Panda Models 1/48 F-35A Lightning II Kit First Look
|Date of Review||May 2007||Manufacturer||Panda Models|
|Subject||F-35A Lightning II||Scale||1/48|
|Kit Number||48001||Primary Media||Styrene|
|Skill Level||Basic||MSRP (USD)||Out of production|
In mid-1990s, the Department of Defense consolidated several fighter programs into the Joint Strike Fighter (JSF), which could meet the requirements of the US Air Force, US Navy and the US Marine Corps (fortunately, not all in the same version!). These unique (and usually conflicting) requirements include:
- USAF – an advanced lightweight tactical CTOL fighter (to replace the F-16 and A-10, as well as complement the F-22) that can carry a wide range of weapons internally and maintain its stealth
- USMC – an advanced supersonic STOVL fighter to replace the AV-8B Super Harrier
- USN – an advanced lightweight tactical fighter that is carrier capable (catapult/arresting gear), twice the internal fuel as the FA-18C and better low-speed handling
The British Ministry of Defence also joined the project to obtain an advanced fighter to replace their fleet of Harriers and operate aboard their next generation aircraft carrier, the CV(F). The decision is still out on whether they want the STOVL or the carrier version of the aircraft.
Two teams emerged to tackle this project – Boeing with the X-32 series and Lockheed-Martin with the X-35. Both teams put forth a terrific effort and developed successful designs, though Lockheed-Martin’s X-35 design was designated the winner. The X-35A successfully demonstrated the Air Force’s requirements whilst the X-35B met the USMC’s supersonic VSTOL requirements. In an unusual move, the X was replaced with an F and the resulting JSF aircraft will be designated as F-35 Lightning II.
As development of the aircraft continues, the three variants are also diverging in their commonality. The USAF F-35A is moving alongwith no major changes. The USMC STOVL F-35B reportedly has smaller weapons bays to help meet its weight goals. The USN carrier-capable F-35C features enlarged wing and tail surfaces to improve its low-speed performance.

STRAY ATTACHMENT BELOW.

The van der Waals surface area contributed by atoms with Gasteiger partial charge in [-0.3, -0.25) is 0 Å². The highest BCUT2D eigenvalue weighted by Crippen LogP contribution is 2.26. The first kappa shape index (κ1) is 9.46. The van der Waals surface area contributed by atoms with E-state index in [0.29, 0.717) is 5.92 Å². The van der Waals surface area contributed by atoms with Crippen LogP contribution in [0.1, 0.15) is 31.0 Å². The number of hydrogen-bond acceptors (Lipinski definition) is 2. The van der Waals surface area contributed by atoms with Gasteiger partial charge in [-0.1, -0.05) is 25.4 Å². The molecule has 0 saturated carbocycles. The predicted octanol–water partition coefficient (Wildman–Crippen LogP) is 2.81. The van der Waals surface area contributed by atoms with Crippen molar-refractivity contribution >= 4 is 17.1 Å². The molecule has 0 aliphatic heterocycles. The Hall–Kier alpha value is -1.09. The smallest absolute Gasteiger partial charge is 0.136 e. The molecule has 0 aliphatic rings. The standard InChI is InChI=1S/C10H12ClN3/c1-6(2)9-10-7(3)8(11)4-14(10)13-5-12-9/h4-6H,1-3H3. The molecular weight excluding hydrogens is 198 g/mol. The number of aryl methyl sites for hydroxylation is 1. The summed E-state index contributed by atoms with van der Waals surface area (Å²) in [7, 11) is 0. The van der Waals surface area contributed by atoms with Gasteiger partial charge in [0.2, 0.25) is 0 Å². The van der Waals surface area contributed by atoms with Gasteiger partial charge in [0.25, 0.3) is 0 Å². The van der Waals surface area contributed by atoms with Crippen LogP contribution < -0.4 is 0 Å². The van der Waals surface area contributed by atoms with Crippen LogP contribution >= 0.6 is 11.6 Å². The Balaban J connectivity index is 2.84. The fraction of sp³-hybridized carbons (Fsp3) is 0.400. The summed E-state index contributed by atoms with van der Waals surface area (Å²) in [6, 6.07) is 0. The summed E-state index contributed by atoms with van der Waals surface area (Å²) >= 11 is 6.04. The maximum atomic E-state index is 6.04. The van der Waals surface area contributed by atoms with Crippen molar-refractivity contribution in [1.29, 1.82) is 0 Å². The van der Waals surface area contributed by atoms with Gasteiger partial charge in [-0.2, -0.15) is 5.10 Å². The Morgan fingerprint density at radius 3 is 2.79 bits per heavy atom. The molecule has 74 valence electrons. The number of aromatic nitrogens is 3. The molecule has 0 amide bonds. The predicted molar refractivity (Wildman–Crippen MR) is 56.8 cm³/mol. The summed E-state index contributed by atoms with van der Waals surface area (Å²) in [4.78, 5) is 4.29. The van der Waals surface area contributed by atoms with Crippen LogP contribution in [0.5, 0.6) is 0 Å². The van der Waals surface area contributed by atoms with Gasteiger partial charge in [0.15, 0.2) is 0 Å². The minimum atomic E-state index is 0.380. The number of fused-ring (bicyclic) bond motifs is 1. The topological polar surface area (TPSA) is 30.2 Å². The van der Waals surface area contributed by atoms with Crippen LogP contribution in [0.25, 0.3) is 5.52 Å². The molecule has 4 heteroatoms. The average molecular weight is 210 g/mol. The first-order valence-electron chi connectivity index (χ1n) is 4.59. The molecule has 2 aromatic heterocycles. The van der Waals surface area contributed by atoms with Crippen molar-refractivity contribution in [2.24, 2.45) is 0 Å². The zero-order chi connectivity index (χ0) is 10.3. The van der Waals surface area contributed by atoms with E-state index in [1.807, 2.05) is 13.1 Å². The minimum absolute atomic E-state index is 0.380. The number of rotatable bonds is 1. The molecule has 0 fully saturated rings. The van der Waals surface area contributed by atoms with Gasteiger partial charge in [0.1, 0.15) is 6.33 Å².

Okay, I know what the box says, but Panda got their variants mixed up. They've released four versions of this kit so far and these are:
- F-35B USAF Kit 48001 => should be F-35A
- F-35B USMC Kit 48002 => correct
- F-35C NATO Kit 48003 => the C-model will be the USN carrier version
- F-35K Royal Navy Kit 48004 => still to be determined
To be absolutely accurate, these kits are based upon the X-35A and X-35B airframes, but kudos to Panda for getting these done, expecially so early in the program. I was so surprised to see these kits when they came out in 2002 that I grabbed two and built them on the spot (see the build review here).
Molded in light gray styrene, the kit is presented on three parts trees and a single tree of clear parts. The detailing is engraved but the detailing is naturally vague since the designers were obviously working from whatever photos and drawings available at the time.
The cockpit is simple, but now that there are good photos of the real front office available, it wouldn't be hard to tweak that area up. One small problem - the canopy is one-piece. The aircraft has a separate canopy (side-hinged) and windscreen. In my build, I obviously left the canopy closed and simply painted a canopy bow in place.
For the X-35, the A model shared the same airframe components as the B, though the lift fan doors were deleted. To do a proper F-35A will take a little putty work as you can still see remnants of the doors in my build.
The kit is simplicity itself, and they both went together very easily.
Markings are provided for the test aircraft (X-35A) as well as a notional aircraft assigned to Misawa AB (though they now wear the tailcode WW (Wild Weasel)).
Now that better information is becoming available to the general public about the Lightning II, I had to snag a few more airframes for future 'do-overs' and bring the models up to date. It is hard to argue over the low retail price and I just picked up another one on sale!
What will be a little fun is to take one of these and enlarge the wing and tail surfaces to reflect the F-35C. With all of those great F/A-18 markings available, it won't be difficult to predict what a CAG bird might look like in another 10-12 years...